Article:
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RIBA president’s update: what’s happened and what’s planned

Simon Allford

Simon Allford looks back over the last year and ahead to hopes and plans for 2023

Reaching out to the wider public through the 2022 RIBA House of the Year with Channel 4. Won by the Red House by David Kohn Architects.
Reaching out to the wider public through the 2022 RIBA House of the Year with Channel 4. Won by the Red House by David Kohn Architects. Credit: Will Pryce

Around this time last year, I set out my presidential priorities. These have underpinned our Biennial Action Plan 2022-23 endorsed by RIBA Council and Board that sets the focus for the organisation during my presidency. These areas include the issues that matter most to our members: Access to Architecture, addressing PII and carbon, increasing membership engagement, and ensuring our institute is in the right shape to deliver what our members and society need.  

First I’ll focus on the biggest issue of our time: the climate emergency. RIBA representatives used COP27 last October to discuss architects’ vital role in addressing the climate emergency, emphasising the importance of low energy buildings and the significance of retrofitting existing stock. On the theme of climate change, the RIBA is working with leading industry bodies to develop a UK Net Zero Carbon Buildings Standard that will enable industry to robustly prove that built assets are net zero carbon and in line with our nation’s climate targets.

Elsewhere, we have set up an RIBA Council-led expert advisory group to address professional indemnity insurance. Working with insurance experts, the RIBA is leading on this issue within the construction industry for the benefit of our members and wider architectural profession, but it’s equally important to the public interest.  We’ve analysed the findings of the members’ survey we ran in 2022, along with data from the RIBA Business Benchmarking report to give us a robust picture of the current market – expect to see recommendations emerging from this work early this year.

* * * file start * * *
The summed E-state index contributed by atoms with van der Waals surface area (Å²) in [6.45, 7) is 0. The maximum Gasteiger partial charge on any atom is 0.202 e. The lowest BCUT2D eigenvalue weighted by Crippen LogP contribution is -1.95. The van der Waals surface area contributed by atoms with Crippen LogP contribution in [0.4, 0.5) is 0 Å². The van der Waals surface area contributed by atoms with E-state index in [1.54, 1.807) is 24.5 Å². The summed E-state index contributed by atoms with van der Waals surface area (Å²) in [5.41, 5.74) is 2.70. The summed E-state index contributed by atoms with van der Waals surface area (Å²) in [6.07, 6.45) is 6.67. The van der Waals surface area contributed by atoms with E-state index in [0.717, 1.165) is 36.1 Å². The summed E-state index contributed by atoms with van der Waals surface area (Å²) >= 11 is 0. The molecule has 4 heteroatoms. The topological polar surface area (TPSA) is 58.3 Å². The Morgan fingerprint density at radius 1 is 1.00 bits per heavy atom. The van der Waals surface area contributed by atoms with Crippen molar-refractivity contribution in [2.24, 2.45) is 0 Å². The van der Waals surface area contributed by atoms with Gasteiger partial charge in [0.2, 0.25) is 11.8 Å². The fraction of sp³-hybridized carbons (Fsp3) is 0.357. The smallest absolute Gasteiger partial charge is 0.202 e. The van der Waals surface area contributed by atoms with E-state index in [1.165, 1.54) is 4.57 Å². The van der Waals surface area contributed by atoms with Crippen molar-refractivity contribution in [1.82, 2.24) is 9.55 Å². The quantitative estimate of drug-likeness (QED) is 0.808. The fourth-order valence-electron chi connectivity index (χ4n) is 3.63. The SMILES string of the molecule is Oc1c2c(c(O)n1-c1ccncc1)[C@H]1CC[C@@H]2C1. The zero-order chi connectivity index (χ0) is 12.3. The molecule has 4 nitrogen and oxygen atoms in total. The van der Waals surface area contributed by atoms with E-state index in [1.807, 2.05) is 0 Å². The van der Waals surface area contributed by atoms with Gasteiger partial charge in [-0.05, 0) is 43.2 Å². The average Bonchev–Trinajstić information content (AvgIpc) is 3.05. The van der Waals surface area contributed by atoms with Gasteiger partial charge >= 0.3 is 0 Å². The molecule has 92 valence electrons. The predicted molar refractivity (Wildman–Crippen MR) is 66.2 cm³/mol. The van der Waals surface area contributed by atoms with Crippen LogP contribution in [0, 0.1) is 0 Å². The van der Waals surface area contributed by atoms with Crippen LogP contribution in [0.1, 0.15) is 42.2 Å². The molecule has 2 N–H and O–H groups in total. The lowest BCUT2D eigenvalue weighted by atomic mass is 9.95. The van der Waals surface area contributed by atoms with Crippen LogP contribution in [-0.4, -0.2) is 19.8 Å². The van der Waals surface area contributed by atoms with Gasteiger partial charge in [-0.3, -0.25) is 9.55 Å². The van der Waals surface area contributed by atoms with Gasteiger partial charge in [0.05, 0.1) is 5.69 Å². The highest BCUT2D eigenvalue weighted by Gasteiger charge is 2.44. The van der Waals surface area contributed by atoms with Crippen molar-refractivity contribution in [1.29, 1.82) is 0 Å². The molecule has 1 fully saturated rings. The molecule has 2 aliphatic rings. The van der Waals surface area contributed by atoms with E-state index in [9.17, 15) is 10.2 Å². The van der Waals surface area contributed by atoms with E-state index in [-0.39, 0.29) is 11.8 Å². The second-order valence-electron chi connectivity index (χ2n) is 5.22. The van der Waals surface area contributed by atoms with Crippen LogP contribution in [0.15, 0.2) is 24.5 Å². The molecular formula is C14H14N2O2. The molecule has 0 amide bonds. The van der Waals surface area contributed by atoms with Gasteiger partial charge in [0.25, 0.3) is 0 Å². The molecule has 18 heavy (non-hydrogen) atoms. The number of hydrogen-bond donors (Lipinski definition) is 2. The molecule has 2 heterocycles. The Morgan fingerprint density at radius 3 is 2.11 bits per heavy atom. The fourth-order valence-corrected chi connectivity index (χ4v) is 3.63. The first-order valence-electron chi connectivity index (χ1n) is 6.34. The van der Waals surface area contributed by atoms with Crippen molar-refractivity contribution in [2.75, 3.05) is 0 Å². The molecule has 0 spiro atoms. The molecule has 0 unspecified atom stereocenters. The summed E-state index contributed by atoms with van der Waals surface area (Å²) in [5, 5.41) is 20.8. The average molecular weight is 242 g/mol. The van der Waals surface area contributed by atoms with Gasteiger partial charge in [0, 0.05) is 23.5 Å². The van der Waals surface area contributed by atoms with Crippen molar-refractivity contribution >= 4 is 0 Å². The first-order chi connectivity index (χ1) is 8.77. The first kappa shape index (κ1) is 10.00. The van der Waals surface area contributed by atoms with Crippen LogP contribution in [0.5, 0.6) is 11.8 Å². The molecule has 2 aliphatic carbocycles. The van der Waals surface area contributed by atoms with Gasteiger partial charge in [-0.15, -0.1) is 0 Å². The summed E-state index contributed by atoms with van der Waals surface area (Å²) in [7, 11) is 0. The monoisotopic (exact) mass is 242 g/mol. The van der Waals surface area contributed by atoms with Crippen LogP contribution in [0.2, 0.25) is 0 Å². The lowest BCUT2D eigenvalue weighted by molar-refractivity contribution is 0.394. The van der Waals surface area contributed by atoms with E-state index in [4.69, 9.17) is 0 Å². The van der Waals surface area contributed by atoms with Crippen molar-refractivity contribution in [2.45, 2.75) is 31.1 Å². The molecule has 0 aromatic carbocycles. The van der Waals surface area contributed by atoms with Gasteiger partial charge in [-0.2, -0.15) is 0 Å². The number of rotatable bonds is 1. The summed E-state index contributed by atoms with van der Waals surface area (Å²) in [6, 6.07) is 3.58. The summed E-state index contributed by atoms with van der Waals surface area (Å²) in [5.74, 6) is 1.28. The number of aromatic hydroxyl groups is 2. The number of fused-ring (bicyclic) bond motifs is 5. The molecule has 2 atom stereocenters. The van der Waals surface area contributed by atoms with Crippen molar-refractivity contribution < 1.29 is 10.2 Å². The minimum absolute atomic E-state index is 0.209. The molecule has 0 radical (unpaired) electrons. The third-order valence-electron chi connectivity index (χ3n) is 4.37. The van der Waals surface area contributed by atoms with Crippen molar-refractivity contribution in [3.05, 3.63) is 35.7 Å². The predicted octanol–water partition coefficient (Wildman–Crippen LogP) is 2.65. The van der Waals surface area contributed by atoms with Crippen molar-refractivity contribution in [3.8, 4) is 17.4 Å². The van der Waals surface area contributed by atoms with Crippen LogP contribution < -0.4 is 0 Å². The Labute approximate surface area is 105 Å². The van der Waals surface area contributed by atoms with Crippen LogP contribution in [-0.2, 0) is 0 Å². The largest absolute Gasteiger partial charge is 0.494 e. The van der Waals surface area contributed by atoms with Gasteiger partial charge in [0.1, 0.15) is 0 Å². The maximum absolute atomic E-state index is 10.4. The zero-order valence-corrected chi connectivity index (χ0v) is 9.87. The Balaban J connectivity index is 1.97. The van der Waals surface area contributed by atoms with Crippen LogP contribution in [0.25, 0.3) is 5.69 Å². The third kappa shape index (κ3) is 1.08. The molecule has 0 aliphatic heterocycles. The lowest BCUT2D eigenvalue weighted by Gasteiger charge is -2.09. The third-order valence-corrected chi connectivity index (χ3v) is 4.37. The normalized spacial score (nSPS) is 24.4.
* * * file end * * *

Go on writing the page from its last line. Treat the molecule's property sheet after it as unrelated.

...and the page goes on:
Next, I must highlight progress on the House of Architecture initiative to undertake vital improvements to 66 Portland Place. We’ve appointed Benedetti Architects to lead a feasibility study, to be complete by the end of January. Portland Place is a stunning building, but doesn’t meet our aspirations for carbon, accessibility or inclusion, so a programme of work is vital and overdue. With the vital input of our new director of collections and programmes, we are starting to establish a feasibility model to bring our collections together in one place, accelerating out digitisation plan to make it more accessible in both the physical and virtual world.

As well as work to improve conditions for architects, I am often told the other thing members value is our profile. One way we achieve this is through our partnerships with major broadcasters. The latest is a four-part TV series on Channel 4 that concluded in December. Kevin McCloud and a team of presenters explored the buildings on the longlist for the 2022 RIBA House of the Year. Congratulations to the winner, The Red House in rural Dorset.

The series reached millions of viewers, educating the public and potential clients about what sets an RIBA chartered architect apart.

Finally, I’d like to acknowledge that amid the accomplishments and successes of the past year, there is always more to be done. I’m ever more emboldened by the passion and dedication of our Council, Board, staff, and you our members, working collaboratively and cohesively to help make our global institute an engaging and accessible 21st century institute of ideas: The House of Architecture @RIBA. To do this, we need leadership at every level so as well as our eight new directors, I welcome our new CEO Valerie Vaughan Dick who starts shortly.

I’m sure she will help all our staff team accelerate our progress.